They recently built a new home looking over marshlands with forested hills in the distance. What an amazing landscape to watch and listen to. With a cast of silent herons and a chorus of frogs, that watery bog will go through its seasonal transformations -hidden under a blanket of white snow then bursting alive in the spring, to lazy summer swampiness and colourful autumn stillness before returning to that frozen pristine state again. What a beautiful place to call home.

We dined on Lexa’s great cooking – more delicious dishes than I can remember, each one better than the last – and did what old friends are prone to do: laugh about the past, remember things in unique ways, feel like no time at all has passed since we were last together, even though the proof of everyone’s labour is all around us. Friendship is a lovely thing.

I got a chance to see another of my ol’ dog friends, Harley. About seventeen years ago, as a favor to Fretz and Lexa, I picked up Harley and her brother, whose name was always complicated and escapes me, from the farm where they were born near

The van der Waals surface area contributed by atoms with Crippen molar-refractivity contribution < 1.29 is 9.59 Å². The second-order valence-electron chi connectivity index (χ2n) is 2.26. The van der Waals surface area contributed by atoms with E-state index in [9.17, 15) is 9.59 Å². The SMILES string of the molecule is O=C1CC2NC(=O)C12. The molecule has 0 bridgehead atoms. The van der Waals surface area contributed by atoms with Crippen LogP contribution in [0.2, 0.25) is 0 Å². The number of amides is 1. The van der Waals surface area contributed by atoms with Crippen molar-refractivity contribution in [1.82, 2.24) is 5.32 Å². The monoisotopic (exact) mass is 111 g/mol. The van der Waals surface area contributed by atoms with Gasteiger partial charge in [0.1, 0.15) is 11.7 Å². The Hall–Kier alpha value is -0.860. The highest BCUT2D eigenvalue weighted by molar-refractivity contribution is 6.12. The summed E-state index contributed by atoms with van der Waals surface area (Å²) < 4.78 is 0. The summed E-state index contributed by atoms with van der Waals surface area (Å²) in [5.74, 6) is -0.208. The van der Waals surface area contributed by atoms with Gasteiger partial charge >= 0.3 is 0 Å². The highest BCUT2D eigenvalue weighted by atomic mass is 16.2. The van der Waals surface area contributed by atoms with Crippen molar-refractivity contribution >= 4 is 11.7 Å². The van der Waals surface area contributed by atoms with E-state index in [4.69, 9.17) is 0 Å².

Petawawa. They were a little young to leave home and they cried the whole five hour trip north to Wanapitei, where I thankfully handed them over to their new mothers. The other pup didn’t live long, but Harley has become a fine old dame of a dog and is finishing out her years on the veranda of Fretz and Gerry’s country house. We have been close since Harley imprinted on me in the van all those years ago and then spent summers together at camp. She never forgets me even if years pass between visits. I felt very lucky to have had a chance to see her, as it is hard to imagine she will go on much longer. Seventeen is a very respectable age for a dog.